Shareholders who do not own a controlling stake in a business should check their rights in the event of disputes with fellow directors and other stakeholders.
This is an often-overlooked issue I discussed in the media recently as I am seeing that too many minority shareholders believe they must sit on their hands and just accept decisions they think are wrong being forced through by those with the biggest stake in a business.
Shareholders should not just live with the consequences, particularly as it could result in them losing out financially.
How much of a say you have in the direction of a business depends largely on what proportion of the shares you own. However, some minority shareholders may have more power than they think.
Some shareholder agreements grant rights of veto on certain actions, such as selling particular assets or making strategy decisions. There is also the right to raise an unfair prejudice petition if the company’s affairs haven’t been conducted in a fair way, or if the directors are paying themselves far too much money.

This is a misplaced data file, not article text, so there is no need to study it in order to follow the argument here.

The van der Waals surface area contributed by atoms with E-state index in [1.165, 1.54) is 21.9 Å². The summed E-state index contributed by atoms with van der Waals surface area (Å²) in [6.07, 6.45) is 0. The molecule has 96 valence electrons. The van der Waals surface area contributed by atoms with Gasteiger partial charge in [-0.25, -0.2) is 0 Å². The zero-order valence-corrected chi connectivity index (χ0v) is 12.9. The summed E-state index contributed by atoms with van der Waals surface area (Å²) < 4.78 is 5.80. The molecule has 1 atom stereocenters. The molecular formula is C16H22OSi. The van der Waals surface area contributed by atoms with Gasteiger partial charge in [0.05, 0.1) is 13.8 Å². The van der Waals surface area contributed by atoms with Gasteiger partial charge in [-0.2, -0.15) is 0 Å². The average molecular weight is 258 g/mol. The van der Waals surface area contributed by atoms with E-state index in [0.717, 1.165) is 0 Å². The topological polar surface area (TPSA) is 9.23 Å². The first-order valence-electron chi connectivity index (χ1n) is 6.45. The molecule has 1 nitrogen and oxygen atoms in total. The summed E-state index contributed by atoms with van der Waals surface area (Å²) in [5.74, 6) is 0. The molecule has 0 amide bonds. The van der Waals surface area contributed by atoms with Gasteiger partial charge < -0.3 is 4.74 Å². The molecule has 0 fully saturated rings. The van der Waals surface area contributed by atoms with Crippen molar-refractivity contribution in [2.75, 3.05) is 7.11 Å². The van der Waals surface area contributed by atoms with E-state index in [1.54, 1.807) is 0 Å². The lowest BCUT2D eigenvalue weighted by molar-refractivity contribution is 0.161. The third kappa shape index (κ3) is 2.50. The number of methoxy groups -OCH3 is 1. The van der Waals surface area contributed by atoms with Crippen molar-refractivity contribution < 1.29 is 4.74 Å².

Shareholders also have powers to wind up the company although that really is very much the last resort and they would need strong evidence to show they had been frozen out.
These are just some brief examples and overall, shareholders should seek legal advice about the rights they have under their agreements if they think the majority shareholders or directors are doing the wrong thing.
There are protections and a variety of tools available to address these issues but too many minority shareholders don’t know about them and end up just cutting their losses. I see it too often and it doesn’t have to be that way.